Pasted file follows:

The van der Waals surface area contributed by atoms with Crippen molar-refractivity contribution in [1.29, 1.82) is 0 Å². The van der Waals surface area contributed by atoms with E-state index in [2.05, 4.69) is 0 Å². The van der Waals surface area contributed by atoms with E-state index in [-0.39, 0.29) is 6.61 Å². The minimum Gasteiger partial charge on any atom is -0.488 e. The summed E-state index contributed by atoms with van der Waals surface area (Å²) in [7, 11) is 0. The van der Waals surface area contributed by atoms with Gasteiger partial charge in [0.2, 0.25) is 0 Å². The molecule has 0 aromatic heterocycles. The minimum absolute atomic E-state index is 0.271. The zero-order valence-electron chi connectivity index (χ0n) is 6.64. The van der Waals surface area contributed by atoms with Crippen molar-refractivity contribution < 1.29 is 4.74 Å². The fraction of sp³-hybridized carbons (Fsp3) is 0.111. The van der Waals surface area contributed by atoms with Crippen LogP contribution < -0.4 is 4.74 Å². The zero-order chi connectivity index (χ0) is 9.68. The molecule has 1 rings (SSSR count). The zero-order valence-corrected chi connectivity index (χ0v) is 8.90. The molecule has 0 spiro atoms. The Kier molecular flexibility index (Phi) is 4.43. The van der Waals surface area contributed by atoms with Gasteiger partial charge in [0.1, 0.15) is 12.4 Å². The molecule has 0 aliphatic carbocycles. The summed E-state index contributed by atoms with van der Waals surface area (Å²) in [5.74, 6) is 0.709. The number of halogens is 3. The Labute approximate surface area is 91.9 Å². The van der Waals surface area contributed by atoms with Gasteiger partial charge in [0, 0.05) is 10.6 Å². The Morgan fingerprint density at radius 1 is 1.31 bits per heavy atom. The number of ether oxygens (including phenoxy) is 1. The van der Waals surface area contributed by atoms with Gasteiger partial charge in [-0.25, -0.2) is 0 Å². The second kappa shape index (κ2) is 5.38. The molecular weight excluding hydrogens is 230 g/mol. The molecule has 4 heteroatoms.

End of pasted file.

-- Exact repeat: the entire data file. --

The van der Waals surface area contributed by atoms with Crippen molar-refractivity contribution in [1.29, 1.82) is 0 Å². The van der Waals surface area contributed by atoms with E-state index in [2.05, 4.69) is 0 Å². The van der Waals surface area contributed by atoms with E-state index in [-0.39, 0.29) is 6.61 Å². The minimum Gasteiger partial charge on any atom is -0.488 e. The summed E-state index contributed by atoms with van der Waals surface area (Å²) in [7, 11) is 0. The van der Waals surface area contributed by atoms with Gasteiger partial charge in [0.2, 0.25) is 0 Å². The molecule has 0 aromatic heterocycles. The minimum absolute atomic E-state index is 0.271. The zero-order valence-electron chi connectivity index (χ0n) is 6.64. The van der Waals surface area contributed by atoms with Crippen molar-refractivity contribution < 1.29 is 4.74 Å². The fraction of sp³-hybridized carbons (Fsp3) is 0.111. The van der Waals surface area contributed by atoms with Crippen LogP contribution < -0.4 is 4.74 Å². The zero-order chi connectivity index (χ0) is 9.68. The molecule has 1 rings (SSSR count). The zero-order valence-corrected chi connectivity index (χ0v) is 8.90. The molecule has 0 spiro atoms. The Kier molecular flexibility index (Phi) is 4.43. The van der Waals surface area contributed by atoms with Gasteiger partial charge in [0.1, 0.15) is 12.4 Å². The molecule has 0 aliphatic carbocycles. The summed E-state index contributed by atoms with van der Waals surface area (Å²) in [5.74, 6) is 0.709. The number of halogens is 3. The Labute approximate surface area is 91.9 Å². The van der Waals surface area contributed by atoms with Gasteiger partial charge in [0, 0.05) is 10.6 Å². The Morgan fingerprint density at radius 1 is 1.31 bits per heavy atom. The number of ether oxygens (including phenoxy) is 1. The van der Waals surface area contributed by atoms with Gasteiger partial charge in [-0.25, -0.2) is 0 Å². The second kappa shape index (κ2) is 5.38. The molecular weight excluding hydrogens is 230 g/mol. The molecule has 4 heteroatoms.